It is true that there will be enormous value created in cloud software generally. Around $4 trillion gets spent around the world by IT departments, much of which will transition to services that these new software companies provide. Both the size of the software economic pie and the number of winners will vastly exceed the winners of the two industries I referenced above, partly because the economics of software are much better than making cars and building computers and partly because the market really is massive (again, software is eating the world). But those 80% gross margins, recurring revenue streams, big markets and low barriers to entry strongly encourage new competition. This is a great thing because super smart people will continue to solve more and more problems, both big and small, and our economy and our society will benefit in a big way.
So investors need to answer two questions: Who are the winners? And assuming the winners can be predicted, are their stock prices currently reflecting their bright future?
A central part of the thesis when we invested in Google and Facebook a few years ago was that the market had correctly determined those two companies had “won” the digital advertising game, but it was too conservative in its estimate of the size of the pie. These big tech companies were not just taking share of a static market, but helping to grow the markets they were in.
Facebook and Google created new advertisers. The ceiling for Facebook wasn’t the size of the existing advertising market, it was the size of the advertising market that Facebook and Google would help create. The market wasn’t a zero sum game of shifting ad spend from TV and print to digital, it was a positive sum game whereby new businesses were formed solely because of an ability to reach new customers via Facebook and Google. A video game mobile app could get all its users from Facebook, shirts could be sold without a storefront, razor blades without shelf space.
Small businesses spent money on ads that would have previously been devoted to rent at a physical location. Digital ads weren’t taking share from just TV and print, but also landlords. But in many cases, the share wasn’t being taken from anyone, it was newly created. The companies spending on ads wouldn’t have previously existed.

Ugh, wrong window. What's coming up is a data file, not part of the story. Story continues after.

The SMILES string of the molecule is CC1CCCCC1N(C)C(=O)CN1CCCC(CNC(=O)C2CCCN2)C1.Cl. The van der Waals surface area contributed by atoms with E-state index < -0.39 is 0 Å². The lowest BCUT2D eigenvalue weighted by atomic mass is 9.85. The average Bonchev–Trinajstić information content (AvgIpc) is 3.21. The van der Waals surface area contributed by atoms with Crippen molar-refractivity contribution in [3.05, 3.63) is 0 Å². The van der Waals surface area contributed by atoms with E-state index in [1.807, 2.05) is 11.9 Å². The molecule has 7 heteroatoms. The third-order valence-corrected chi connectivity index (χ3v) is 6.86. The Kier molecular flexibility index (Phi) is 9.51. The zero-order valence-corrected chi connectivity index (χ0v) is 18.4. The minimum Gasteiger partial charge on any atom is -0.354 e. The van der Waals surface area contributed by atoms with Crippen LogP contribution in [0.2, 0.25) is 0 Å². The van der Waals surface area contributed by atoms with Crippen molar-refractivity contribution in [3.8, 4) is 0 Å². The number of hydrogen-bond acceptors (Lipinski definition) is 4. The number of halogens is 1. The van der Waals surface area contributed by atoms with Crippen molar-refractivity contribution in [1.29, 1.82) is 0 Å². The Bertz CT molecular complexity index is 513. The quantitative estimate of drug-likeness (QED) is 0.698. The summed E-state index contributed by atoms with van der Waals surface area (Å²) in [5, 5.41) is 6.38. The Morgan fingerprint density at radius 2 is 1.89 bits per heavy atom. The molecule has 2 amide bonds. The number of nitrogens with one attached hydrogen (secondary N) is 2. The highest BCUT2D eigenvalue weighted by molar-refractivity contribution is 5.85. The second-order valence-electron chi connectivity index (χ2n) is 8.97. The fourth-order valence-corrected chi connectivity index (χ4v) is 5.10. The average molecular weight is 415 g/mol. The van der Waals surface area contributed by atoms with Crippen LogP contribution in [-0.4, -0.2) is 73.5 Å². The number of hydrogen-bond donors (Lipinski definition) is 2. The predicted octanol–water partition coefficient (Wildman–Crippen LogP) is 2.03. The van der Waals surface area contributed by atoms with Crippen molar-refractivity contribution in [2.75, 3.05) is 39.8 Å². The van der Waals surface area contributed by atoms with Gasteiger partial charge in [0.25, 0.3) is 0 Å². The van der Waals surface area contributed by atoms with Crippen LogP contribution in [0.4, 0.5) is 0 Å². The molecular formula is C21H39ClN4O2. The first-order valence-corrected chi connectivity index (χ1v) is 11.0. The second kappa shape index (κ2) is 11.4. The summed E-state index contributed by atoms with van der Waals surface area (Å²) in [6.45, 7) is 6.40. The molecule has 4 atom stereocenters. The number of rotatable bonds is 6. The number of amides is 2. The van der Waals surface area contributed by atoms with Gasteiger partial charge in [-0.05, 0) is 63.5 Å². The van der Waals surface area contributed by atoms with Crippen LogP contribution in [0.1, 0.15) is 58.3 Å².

So the market was right about being optimistic on Facebook and Google (and the rest of the FANG’s), but just underestimated how successful they’d become. In some cases, I still very much have the same general thesis.
But I fear the opposite situation could be true in mid-2020 for some other companies. Many companies will become big winners in software, but the stocks might not be great investments simply because they already reflect that future. So the risk is just paying too much for a great business.
But the great thing about a market where everything gets painted with the same brush is that mispricings occur. My watchlist of current focus ideas seems to be strangely as long as it was in March, and I’m finding a lot of interesting opportunities to research.
I think there are real opportunities to capitalize on what seems to be indiscriminate pricing. And that doesn’t mean one group is all cheap and one is all expensive. There are both undervalued and overvalued stocks in both camps. In some cases, the market will be directionally correct but wrong on magnitude, meaning some winners will come from the popular sectors even as their stocks are hitting new all-time highs. In other cases the babies are getting thrown out with the bathwater and perfectly good businesses with bright futures are mispriced, simply because they sell something that doesn’t involve bits.
I’ve never really understood the term “stock picker’s market”, but maybe this is just that.
John Huber is the founder of Saber Capital Management, LLC. Saber is the general partner and manager of an investment fund modeled after the original Buffett partnerships. Saber’s strategy is to make very carefully selected investments in undervalued stocks of great businesses.
John can be reached at firstname.lastname@example.org.
quote by Johanes Ribli